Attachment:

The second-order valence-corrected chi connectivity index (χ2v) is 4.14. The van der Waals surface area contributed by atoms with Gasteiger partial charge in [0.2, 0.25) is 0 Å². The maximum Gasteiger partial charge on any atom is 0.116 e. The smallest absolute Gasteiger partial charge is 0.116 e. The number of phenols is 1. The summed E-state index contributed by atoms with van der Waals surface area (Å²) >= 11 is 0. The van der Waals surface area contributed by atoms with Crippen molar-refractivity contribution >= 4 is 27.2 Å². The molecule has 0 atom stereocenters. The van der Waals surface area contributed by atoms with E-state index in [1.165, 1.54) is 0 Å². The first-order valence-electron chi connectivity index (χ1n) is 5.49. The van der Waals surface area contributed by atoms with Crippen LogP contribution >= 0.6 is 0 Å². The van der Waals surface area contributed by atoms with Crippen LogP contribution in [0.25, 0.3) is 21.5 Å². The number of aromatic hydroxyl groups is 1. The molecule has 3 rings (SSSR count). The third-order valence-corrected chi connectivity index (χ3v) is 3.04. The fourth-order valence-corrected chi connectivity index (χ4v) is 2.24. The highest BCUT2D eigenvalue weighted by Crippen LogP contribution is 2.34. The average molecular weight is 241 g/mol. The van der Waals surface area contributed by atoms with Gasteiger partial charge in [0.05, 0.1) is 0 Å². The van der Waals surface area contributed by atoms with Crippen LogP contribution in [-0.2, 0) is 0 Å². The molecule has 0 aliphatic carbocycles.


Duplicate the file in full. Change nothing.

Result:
The second-order valence-corrected chi connectivity index (χ2v) is 4.14. The van der Waals surface area contributed by atoms with Gasteiger partial charge in [0.2, 0.25) is 0 Å². The maximum Gasteiger partial charge on any atom is 0.116 e. The smallest absolute Gasteiger partial charge is 0.116 e. The number of phenols is 1. The summed E-state index contributed by atoms with van der Waals surface area (Å²) >= 11 is 0. The van der Waals surface area contributed by atoms with Crippen molar-refractivity contribution >= 4 is 27.2 Å². The molecule has 0 atom stereocenters. The van der Waals surface area contributed by atoms with E-state index in [1.165, 1.54) is 0 Å². The first-order valence-electron chi connectivity index (χ1n) is 5.49. The van der Waals surface area contributed by atoms with Crippen LogP contribution >= 0.6 is 0 Å². The van der Waals surface area contributed by atoms with Crippen LogP contribution in [0.25, 0.3) is 21.5 Å². The number of aromatic hydroxyl groups is 1. The molecule has 3 rings (SSSR count). The third-order valence-corrected chi connectivity index (χ3v) is 3.04. The fourth-order valence-corrected chi connectivity index (χ4v) is 2.24. The highest BCUT2D eigenvalue weighted by Crippen LogP contribution is 2.34. The average molecular weight is 241 g/mol. The van der Waals surface area contributed by atoms with Gasteiger partial charge in [0.05, 0.1) is 0 Å². The van der Waals surface area contributed by atoms with Crippen LogP contribution in [-0.2, 0) is 0 Å². The molecule has 0 aliphatic carbocycles.